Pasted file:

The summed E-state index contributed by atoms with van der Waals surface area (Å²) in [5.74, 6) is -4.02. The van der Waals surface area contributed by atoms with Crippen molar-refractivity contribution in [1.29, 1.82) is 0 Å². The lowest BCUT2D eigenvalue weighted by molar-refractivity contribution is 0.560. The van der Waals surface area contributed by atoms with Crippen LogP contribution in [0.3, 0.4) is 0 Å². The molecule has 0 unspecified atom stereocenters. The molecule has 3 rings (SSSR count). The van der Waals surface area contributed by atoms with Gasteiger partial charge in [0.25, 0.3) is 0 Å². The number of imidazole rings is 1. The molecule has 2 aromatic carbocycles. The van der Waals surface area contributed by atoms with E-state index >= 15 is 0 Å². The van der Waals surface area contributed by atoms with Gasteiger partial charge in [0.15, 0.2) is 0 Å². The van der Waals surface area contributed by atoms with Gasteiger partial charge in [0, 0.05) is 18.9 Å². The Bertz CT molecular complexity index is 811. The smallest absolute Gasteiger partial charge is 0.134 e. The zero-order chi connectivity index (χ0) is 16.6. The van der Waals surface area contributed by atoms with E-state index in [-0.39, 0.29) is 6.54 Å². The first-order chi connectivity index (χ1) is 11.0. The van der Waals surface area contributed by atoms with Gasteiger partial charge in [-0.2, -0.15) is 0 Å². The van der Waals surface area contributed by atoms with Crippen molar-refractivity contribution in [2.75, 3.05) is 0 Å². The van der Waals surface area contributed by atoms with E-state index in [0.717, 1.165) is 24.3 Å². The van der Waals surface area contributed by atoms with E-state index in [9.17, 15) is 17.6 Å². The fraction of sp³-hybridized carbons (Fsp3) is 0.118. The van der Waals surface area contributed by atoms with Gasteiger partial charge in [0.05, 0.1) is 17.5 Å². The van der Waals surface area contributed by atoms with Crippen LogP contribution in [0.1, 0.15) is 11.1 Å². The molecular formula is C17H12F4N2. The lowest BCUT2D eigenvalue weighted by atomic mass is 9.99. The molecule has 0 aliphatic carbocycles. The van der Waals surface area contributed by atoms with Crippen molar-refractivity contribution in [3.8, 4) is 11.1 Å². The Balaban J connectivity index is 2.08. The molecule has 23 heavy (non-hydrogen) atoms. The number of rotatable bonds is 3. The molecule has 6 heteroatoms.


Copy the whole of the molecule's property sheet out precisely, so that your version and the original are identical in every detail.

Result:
The summed E-state index contributed by atoms with van der Waals surface area (Å²) in [5.74, 6) is -4.02. The van der Waals surface area contributed by atoms with Crippen molar-refractivity contribution in [1.29, 1.82) is 0 Å². The lowest BCUT2D eigenvalue weighted by molar-refractivity contribution is 0.560. The van der Waals surface area contributed by atoms with Crippen LogP contribution in [0.3, 0.4) is 0 Å². The molecule has 0 unspecified atom stereocenters. The molecule has 3 rings (SSSR count). The van der Waals surface area contributed by atoms with Gasteiger partial charge in [0.25, 0.3) is 0 Å². The number of imidazole rings is 1. The molecule has 2 aromatic carbocycles. The van der Waals surface area contributed by atoms with E-state index >= 15 is 0 Å². The van der Waals surface area contributed by atoms with Gasteiger partial charge in [0.15, 0.2) is 0 Å². The van der Waals surface area contributed by atoms with Gasteiger partial charge in [0, 0.05) is 18.9 Å². The Bertz CT molecular complexity index is 811. The smallest absolute Gasteiger partial charge is 0.134 e. The zero-order chi connectivity index (χ0) is 16.6. The van der Waals surface area contributed by atoms with E-state index in [-0.39, 0.29) is 6.54 Å². The first-order chi connectivity index (χ1) is 11.0. The van der Waals surface area contributed by atoms with Gasteiger partial charge in [-0.2, -0.15) is 0 Å². The van der Waals surface area contributed by atoms with Crippen molar-refractivity contribution in [2.75, 3.05) is 0 Å². The van der Waals surface area contributed by atoms with E-state index in [0.717, 1.165) is 24.3 Å². The van der Waals surface area contributed by atoms with E-state index in [9.17, 15) is 17.6 Å². The fraction of sp³-hybridized carbons (Fsp3) is 0.118. The van der Waals surface area contributed by atoms with Gasteiger partial charge in [0.05, 0.1) is 17.5 Å². The van der Waals surface area contributed by atoms with Crippen LogP contribution in [0.1, 0.15) is 11.1 Å². The molecular formula is C17H12F4N2. The lowest BCUT2D eigenvalue weighted by atomic mass is 9.99. The molecule has 0 aliphatic carbocycles. The van der Waals surface area contributed by atoms with Crippen molar-refractivity contribution in [3.8, 4) is 11.1 Å². The Balaban J connectivity index is 2.08. The molecule has 23 heavy (non-hydrogen) atoms. The number of rotatable bonds is 3. The molecule has 6 heteroatoms.